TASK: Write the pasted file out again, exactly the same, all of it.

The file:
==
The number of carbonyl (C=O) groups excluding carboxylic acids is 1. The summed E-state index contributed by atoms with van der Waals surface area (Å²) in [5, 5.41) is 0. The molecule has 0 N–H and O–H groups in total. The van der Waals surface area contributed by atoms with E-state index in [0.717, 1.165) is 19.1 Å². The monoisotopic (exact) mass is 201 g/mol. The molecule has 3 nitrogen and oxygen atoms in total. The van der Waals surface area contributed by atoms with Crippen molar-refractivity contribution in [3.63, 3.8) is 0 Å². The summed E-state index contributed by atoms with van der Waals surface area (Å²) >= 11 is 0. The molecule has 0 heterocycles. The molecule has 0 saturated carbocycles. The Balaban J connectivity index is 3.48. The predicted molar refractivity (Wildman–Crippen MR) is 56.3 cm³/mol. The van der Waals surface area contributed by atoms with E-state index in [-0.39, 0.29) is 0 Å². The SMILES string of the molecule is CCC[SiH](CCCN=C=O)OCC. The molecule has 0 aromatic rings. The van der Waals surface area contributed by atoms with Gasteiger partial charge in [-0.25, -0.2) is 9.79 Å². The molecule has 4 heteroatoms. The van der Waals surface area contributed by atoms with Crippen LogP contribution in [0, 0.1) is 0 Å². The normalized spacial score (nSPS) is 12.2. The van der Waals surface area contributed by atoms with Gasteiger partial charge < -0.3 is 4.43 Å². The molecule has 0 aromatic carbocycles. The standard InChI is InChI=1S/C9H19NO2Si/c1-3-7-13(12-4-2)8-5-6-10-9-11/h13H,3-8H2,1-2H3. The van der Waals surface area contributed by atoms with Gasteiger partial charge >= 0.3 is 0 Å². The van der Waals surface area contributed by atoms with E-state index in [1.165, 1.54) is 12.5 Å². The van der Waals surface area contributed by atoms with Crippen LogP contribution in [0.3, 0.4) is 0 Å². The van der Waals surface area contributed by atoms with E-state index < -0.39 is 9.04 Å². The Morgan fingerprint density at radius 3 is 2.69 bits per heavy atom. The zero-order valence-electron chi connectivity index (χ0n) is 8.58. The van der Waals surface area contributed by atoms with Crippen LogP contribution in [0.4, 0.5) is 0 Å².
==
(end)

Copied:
The number of carbonyl (C=O) groups excluding carboxylic acids is 1. The summed E-state index contributed by atoms with van der Waals surface area (Å²) in [5, 5.41) is 0. The molecule has 0 N–H and O–H groups in total. The van der Waals surface area contributed by atoms with E-state index in [0.717, 1.165) is 19.1 Å². The monoisotopic (exact) mass is 201 g/mol. The molecule has 3 nitrogen and oxygen atoms in total. The van der Waals surface area contributed by atoms with Crippen molar-refractivity contribution in [3.63, 3.8) is 0 Å². The summed E-state index contributed by atoms with van der Waals surface area (Å²) >= 11 is 0. The molecule has 0 heterocycles. The molecule has 0 saturated carbocycles. The Balaban J connectivity index is 3.48. The predicted molar refractivity (Wildman–Crippen MR) is 56.3 cm³/mol. The van der Waals surface area contributed by atoms with E-state index in [-0.39, 0.29) is 0 Å². The SMILES string of the molecule is CCC[SiH](CCCN=C=O)OCC. The molecule has 0 aromatic rings. The van der Waals surface area contributed by atoms with Gasteiger partial charge in [-0.25, -0.2) is 9.79 Å². The molecule has 4 heteroatoms. The van der Waals surface area contributed by atoms with Crippen LogP contribution in [0, 0.1) is 0 Å². The normalized spacial score (nSPS) is 12.2. The van der Waals surface area contributed by atoms with Gasteiger partial charge < -0.3 is 4.43 Å². The molecule has 0 aromatic carbocycles. The standard InChI is InChI=1S/C9H19NO2Si/c1-3-7-13(12-4-2)8-5-6-10-9-11/h13H,3-8H2,1-2H3. The van der Waals surface area contributed by atoms with Gasteiger partial charge >= 0.3 is 0 Å². The van der Waals surface area contributed by atoms with E-state index in [1.165, 1.54) is 12.5 Å². The van der Waals surface area contributed by atoms with Crippen LogP contribution in [0.3, 0.4) is 0 Å². The van der Waals surface area contributed by atoms with E-state index < -0.39 is 9.04 Å². The Morgan fingerprint density at radius 3 is 2.69 bits per heavy atom. The zero-order valence-electron chi connectivity index (χ0n) is 8.58. The van der Waals surface area contributed by atoms with Crippen LogP contribution in [0.4, 0.5) is 0 Å².